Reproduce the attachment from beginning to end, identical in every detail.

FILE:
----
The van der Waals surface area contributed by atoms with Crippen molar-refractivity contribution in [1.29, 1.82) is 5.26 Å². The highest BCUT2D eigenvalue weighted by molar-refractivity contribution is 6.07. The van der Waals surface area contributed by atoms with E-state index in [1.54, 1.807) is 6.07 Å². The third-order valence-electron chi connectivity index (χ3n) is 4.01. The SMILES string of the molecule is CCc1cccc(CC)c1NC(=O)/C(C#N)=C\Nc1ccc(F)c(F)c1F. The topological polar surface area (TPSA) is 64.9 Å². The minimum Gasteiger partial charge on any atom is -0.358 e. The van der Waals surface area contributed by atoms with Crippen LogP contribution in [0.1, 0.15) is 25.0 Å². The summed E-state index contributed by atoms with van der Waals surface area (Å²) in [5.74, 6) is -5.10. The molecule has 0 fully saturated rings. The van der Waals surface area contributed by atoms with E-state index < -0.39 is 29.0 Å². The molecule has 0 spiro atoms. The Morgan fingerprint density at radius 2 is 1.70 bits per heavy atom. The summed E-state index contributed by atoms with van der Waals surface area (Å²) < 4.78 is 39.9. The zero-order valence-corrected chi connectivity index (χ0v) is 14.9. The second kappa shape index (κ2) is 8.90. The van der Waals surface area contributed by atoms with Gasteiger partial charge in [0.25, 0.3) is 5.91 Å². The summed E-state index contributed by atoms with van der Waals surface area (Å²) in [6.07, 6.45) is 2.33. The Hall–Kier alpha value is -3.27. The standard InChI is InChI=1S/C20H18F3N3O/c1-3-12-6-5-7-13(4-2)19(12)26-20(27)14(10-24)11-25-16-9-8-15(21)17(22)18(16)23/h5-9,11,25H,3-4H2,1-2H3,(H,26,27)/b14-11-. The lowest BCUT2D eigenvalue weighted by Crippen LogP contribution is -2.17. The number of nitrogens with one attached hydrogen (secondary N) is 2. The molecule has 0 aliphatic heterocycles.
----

The van der Waals surface area contributed by atoms with Crippen molar-refractivity contribution in [1.29, 1.82) is 5.26 Å². The highest BCUT2D eigenvalue weighted by molar-refractivity contribution is 6.07. The van der Waals surface area contributed by atoms with E-state index in [1.54, 1.807) is 6.07 Å². The third-order valence-electron chi connectivity index (χ3n) is 4.01. The SMILES string of the molecule is CCc1cccc(CC)c1NC(=O)/C(C#N)=C\Nc1ccc(F)c(F)c1F. The topological polar surface area (TPSA) is 64.9 Å². The minimum Gasteiger partial charge on any atom is -0.358 e. The van der Waals surface area contributed by atoms with Crippen LogP contribution in [0.1, 0.15) is 25.0 Å². The summed E-state index contributed by atoms with van der Waals surface area (Å²) in [5.74, 6) is -5.10. The molecule has 0 fully saturated rings. The van der Waals surface area contributed by atoms with E-state index < -0.39 is 29.0 Å². The molecule has 0 spiro atoms. The Morgan fingerprint density at radius 2 is 1.70 bits per heavy atom. The summed E-state index contributed by atoms with van der Waals surface area (Å²) < 4.78 is 39.9. The zero-order valence-corrected chi connectivity index (χ0v) is 14.9. The second kappa shape index (κ2) is 8.90. The van der Waals surface area contributed by atoms with Gasteiger partial charge in [0.25, 0.3) is 5.91 Å². The summed E-state index contributed by atoms with van der Waals surface area (Å²) in [6.07, 6.45) is 2.33. The Hall–Kier alpha value is -3.27. The standard InChI is InChI=1S/C20H18F3N3O/c1-3-12-6-5-7-13(4-2)19(12)26-20(27)14(10-24)11-25-16-9-8-15(21)17(22)18(16)23/h5-9,11,25H,3-4H2,1-2H3,(H,26,27)/b14-11-. The lowest BCUT2D eigenvalue weighted by Crippen LogP contribution is -2.17. The number of nitrogens with one attached hydrogen (secondary N) is 2. The molecule has 0 aliphatic heterocycles.